Kamila Shamsie on the crisis in British politics: ‘What kind of democracy is this?’
Growing up in Pakistan, the novelist experienced the euphoria of free elections and the disillusionment when vested interests reasserted themselves. She reflects on the parallels with Westminster today
Last year, while I was working on a late draft of my novel Best of Friends, a story broke about a club known as the advisory board. It was organised by the former Conservative party co-chair Ben Elliot, and made up, at least in part, of donors paying £250,000 to the Tory party. It was an odd thing to read about, given that I had invented for the novel a club called the High Table for political donors who paid £200,000 to the party of government – I’d wondered if I was setting too high an entrance fee. I’m not claiming any kind of clairvoyance, just as I won’t claim clairvoyance for inventing a British-Pakistani Tory home secretary who becomes embroiled in a high-profile citizenship-stripping case in Home Fire, which was published before Sajid Javid became home secretary and stripped Shamima Begum of her British citizenship. All I had been doing in both cases was paying attention to news stories when they were still minor rather than headline news, and thinking about the directions in which they could and probably would move, given Britain’s political climate.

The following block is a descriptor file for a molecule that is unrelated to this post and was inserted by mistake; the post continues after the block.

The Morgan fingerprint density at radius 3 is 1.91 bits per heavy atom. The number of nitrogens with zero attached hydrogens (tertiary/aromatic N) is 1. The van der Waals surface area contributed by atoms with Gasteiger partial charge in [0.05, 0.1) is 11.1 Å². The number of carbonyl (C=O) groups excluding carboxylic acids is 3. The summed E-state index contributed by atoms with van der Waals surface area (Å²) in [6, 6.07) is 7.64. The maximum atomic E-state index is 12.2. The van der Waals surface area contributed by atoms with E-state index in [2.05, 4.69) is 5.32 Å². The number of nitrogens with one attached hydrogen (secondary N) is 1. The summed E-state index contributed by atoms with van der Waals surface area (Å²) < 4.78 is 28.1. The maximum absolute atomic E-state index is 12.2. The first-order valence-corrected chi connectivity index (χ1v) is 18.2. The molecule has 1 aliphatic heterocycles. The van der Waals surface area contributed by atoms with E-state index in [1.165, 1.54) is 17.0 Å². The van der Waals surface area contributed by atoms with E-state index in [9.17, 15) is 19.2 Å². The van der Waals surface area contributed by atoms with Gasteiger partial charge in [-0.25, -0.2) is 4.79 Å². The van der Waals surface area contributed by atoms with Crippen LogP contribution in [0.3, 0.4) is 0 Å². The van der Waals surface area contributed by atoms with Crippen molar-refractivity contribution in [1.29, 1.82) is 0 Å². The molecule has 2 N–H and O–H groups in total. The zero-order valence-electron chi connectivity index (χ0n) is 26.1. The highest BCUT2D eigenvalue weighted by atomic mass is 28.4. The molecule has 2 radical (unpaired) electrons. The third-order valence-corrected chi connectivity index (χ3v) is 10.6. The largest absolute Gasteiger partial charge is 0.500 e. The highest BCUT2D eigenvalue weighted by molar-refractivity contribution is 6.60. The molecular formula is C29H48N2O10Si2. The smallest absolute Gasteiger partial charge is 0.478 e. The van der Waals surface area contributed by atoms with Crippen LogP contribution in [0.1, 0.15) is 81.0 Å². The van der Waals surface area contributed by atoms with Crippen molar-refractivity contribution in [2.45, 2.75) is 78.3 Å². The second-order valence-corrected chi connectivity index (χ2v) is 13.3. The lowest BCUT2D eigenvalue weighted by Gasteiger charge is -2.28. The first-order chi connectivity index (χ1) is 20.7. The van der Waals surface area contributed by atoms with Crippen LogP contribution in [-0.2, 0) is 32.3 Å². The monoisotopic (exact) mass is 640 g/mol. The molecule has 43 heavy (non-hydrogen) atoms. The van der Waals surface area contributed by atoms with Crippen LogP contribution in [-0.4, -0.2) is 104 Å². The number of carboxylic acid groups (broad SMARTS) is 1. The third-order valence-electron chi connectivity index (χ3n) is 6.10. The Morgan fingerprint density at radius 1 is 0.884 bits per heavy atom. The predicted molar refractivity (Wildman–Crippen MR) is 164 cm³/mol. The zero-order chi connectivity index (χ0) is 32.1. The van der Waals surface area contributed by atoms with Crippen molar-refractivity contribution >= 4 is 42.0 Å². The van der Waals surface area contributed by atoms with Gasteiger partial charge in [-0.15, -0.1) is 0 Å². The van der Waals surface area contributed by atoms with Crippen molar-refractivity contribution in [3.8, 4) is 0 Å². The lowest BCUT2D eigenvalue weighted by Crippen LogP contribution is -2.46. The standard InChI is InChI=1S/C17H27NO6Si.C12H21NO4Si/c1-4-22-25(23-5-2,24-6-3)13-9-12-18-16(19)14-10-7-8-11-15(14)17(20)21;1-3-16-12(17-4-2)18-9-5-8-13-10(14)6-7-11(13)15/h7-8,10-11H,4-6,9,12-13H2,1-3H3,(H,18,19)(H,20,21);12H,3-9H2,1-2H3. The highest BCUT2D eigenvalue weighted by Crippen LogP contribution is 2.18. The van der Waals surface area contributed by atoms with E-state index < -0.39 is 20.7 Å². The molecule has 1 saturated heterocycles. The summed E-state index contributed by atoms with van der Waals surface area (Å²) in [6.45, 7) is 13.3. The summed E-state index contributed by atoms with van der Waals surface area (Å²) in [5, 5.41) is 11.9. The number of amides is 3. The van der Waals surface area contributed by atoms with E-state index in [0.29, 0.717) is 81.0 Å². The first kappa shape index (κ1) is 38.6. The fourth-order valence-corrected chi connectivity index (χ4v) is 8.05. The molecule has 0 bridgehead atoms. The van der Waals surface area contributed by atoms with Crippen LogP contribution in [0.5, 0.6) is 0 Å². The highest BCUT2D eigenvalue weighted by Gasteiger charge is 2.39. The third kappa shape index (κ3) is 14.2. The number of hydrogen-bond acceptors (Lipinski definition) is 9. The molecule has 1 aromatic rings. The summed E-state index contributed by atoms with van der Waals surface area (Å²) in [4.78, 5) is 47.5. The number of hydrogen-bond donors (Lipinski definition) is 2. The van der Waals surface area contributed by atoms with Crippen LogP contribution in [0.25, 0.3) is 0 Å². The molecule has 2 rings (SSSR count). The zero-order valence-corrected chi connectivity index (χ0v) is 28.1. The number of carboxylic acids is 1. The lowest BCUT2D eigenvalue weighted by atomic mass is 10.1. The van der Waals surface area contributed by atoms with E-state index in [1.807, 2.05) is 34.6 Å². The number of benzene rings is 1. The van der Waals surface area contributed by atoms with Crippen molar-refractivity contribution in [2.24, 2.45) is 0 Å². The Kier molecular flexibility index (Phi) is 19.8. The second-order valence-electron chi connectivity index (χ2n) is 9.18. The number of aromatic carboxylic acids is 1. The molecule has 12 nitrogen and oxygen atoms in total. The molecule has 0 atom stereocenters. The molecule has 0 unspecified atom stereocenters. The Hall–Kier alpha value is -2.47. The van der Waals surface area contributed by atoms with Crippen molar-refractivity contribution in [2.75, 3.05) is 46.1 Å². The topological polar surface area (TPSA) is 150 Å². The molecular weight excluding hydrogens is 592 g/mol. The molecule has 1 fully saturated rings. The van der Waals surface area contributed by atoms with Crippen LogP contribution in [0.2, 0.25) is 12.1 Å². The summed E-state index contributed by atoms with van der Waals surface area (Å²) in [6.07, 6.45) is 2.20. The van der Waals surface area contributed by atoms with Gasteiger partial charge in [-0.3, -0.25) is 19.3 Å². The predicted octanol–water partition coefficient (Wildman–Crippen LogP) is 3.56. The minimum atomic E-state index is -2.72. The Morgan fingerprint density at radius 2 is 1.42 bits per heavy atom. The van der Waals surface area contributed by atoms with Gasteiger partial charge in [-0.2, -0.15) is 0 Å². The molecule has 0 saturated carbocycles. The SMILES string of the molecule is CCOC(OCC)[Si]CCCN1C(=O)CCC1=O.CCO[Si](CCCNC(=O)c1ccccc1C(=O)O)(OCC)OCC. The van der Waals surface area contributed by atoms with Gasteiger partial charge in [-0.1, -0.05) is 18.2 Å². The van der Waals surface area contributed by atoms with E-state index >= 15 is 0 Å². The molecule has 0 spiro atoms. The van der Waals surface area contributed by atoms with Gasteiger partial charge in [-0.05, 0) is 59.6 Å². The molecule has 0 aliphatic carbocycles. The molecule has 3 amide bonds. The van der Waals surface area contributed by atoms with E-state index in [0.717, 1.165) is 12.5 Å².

In the case of clubs for political donors, my antenna had started twitching at the end of 2019, when I read an article on openDemocracy about the Leader’s Group, a dining club open only to those who donated £50,000 to the Conservative party. I experienced one of those “Aha!” moments that tells you you’ve found something you were only dimly aware of seeking. I was at the time in the earliest stages of writing Best of Friends, which starts in Karachi with two adolescent girls living through a time of political and personal transformation and would end with both of them in London in their 40s, in something close to the present day. I felt a certain resistance to the stories of migration that are told in terms of the discontinuities between the place that was left and the place that is arrived at – the discontinuities can be destabilising or liberating but, either way, it is difference rather than similarity that is generally highlighted. While there’s good reason to write such stories, what are often missed out are the ways in which one place echoes the other. The story of the Leader’s Group sounded to me like an echo between Pakistan and the UK, though far fainter than others such as cricket, word-play and class stratification. I had no idea how loud it would become in the next couple of years. Continue reading...